for direct appeal when he pled guilty. See id. Accordingly, we conclude that the trial court
did not fail to establish a factual basis to support Sanders‟ guilty plea.
I. The Nature of the Offense and Character
Next, Sanders argues that the trial court inappropriately sentenced him in light of the
nature of his offense and his character. Under Indiana Appellate Rule 7(B), this court may
revise a sentence authorized by statute if, after due consideration of the trial court‟s decision,
the court finds that the sentence is inappropriate in light of the nature of the offense and the
character of the offender. Childress v. State, 848 N.E.2d 1073, 1079-80 (Ind. 2006).
Although this court is not required to use “great restraint,” we nevertheless exercise
deference to a trial court‟s sentencing decision, both because Appellate Rule 7(B) requires
that we give “due consideration” to that decision and because we recognize the unique
perspective a trial court has when making decisions. Stewart v. State, 866 N.E.2d 858, 86566 (Ind. Ct. App. 2007). The “principal role of appellate review should be to attempt to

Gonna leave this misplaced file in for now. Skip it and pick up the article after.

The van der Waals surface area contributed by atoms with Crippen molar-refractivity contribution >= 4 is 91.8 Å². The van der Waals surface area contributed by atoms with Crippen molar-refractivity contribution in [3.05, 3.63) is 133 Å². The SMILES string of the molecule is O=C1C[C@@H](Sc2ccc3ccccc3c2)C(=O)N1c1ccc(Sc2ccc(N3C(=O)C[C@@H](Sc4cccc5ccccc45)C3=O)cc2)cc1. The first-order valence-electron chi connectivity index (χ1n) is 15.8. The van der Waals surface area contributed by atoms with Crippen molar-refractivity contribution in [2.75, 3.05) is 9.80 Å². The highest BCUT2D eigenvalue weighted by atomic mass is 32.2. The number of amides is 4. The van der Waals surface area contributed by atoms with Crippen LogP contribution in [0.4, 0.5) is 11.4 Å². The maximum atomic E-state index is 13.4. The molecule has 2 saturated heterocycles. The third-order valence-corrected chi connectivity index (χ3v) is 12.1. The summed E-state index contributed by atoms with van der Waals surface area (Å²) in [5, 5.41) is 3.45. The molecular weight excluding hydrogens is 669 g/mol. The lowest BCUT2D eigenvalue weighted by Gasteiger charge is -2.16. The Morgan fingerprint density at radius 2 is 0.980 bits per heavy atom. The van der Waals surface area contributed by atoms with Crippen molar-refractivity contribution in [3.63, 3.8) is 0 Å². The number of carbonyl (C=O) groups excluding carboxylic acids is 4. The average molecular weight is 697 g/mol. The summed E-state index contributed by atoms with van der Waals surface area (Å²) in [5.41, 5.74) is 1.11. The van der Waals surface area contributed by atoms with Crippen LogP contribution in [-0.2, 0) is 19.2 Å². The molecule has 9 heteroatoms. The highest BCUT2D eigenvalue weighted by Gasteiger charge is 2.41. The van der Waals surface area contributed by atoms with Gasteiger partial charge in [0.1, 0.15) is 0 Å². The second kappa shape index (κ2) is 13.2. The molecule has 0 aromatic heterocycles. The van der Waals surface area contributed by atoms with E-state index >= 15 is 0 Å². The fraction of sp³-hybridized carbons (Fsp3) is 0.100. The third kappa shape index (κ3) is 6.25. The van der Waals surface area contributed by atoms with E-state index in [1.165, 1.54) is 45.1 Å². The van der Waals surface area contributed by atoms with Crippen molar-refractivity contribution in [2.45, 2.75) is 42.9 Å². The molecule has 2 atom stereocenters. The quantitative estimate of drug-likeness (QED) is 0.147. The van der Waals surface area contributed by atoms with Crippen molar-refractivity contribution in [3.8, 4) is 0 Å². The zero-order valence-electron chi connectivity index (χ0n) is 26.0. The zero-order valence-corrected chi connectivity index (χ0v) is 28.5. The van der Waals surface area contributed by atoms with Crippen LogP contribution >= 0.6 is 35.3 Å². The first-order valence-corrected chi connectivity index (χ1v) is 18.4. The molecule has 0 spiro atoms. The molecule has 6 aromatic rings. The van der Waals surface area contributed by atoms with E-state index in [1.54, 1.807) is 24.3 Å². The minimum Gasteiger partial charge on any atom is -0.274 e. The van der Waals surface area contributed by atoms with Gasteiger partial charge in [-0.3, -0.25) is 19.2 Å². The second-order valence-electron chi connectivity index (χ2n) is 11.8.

leaven the outliers, and identify some guiding principles for trial courts and those charged
with improvement of the sentencing statutes, but not to achieve a perceived „correct‟ result in
each case.” Cardwell v. State, 895 N.E.2d 1219, 1225 (Ind. 2008). In addition, the
defendant bears the burden of persuading this court that his sentence is inappropriate.
Childress, 848 N.E.2d at 1080.
As to the nature of Sanders‟ offense, Sanders claims that the trial court should not
have given him the maximum possible sentence for a Class A felony because he was only an
accessory to the crime. He also argues that the trial court inappropriately considered
Morrow‟s death in relation to the gravity of his offense because “serious bodily injury” was
already included as an element of the offense. See I.C. § 35-42-5-1-1(2). However, in
Patterson v. State, 846 N.E.2d 723, 731 (Ind. Ct. App. 2006), we held that persons guilty of